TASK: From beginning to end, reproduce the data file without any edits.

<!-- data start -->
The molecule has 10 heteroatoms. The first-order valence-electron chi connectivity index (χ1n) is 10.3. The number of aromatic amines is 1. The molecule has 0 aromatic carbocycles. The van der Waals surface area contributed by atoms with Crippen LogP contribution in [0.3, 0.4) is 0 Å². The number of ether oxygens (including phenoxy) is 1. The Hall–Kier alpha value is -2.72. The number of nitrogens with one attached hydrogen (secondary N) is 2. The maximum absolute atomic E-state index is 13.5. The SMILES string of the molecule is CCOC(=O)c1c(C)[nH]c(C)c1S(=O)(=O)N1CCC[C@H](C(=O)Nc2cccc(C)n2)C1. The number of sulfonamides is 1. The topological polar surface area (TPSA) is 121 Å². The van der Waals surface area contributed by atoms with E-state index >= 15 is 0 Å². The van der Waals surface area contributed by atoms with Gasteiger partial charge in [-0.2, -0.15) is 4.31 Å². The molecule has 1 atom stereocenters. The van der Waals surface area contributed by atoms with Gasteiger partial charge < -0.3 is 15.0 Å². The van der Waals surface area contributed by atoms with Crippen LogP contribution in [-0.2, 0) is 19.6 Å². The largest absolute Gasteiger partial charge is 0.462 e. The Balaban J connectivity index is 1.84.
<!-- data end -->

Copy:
The molecule has 10 heteroatoms. The first-order valence-electron chi connectivity index (χ1n) is 10.3. The number of aromatic amines is 1. The molecule has 0 aromatic carbocycles. The van der Waals surface area contributed by atoms with Crippen LogP contribution in [0.3, 0.4) is 0 Å². The number of ether oxygens (including phenoxy) is 1. The Hall–Kier alpha value is -2.72. The number of nitrogens with one attached hydrogen (secondary N) is 2. The maximum absolute atomic E-state index is 13.5. The SMILES string of the molecule is CCOC(=O)c1c(C)[nH]c(C)c1S(=O)(=O)N1CCC[C@H](C(=O)Nc2cccc(C)n2)C1. The number of sulfonamides is 1. The topological polar surface area (TPSA) is 121 Å². The van der Waals surface area contributed by atoms with E-state index >= 15 is 0 Å². The van der Waals surface area contributed by atoms with Gasteiger partial charge in [-0.2, -0.15) is 4.31 Å². The molecule has 1 atom stereocenters. The van der Waals surface area contributed by atoms with Gasteiger partial charge < -0.3 is 15.0 Å². The van der Waals surface area contributed by atoms with Crippen LogP contribution in [-0.2, 0) is 19.6 Å². The largest absolute Gasteiger partial charge is 0.462 e. The Balaban J connectivity index is 1.84.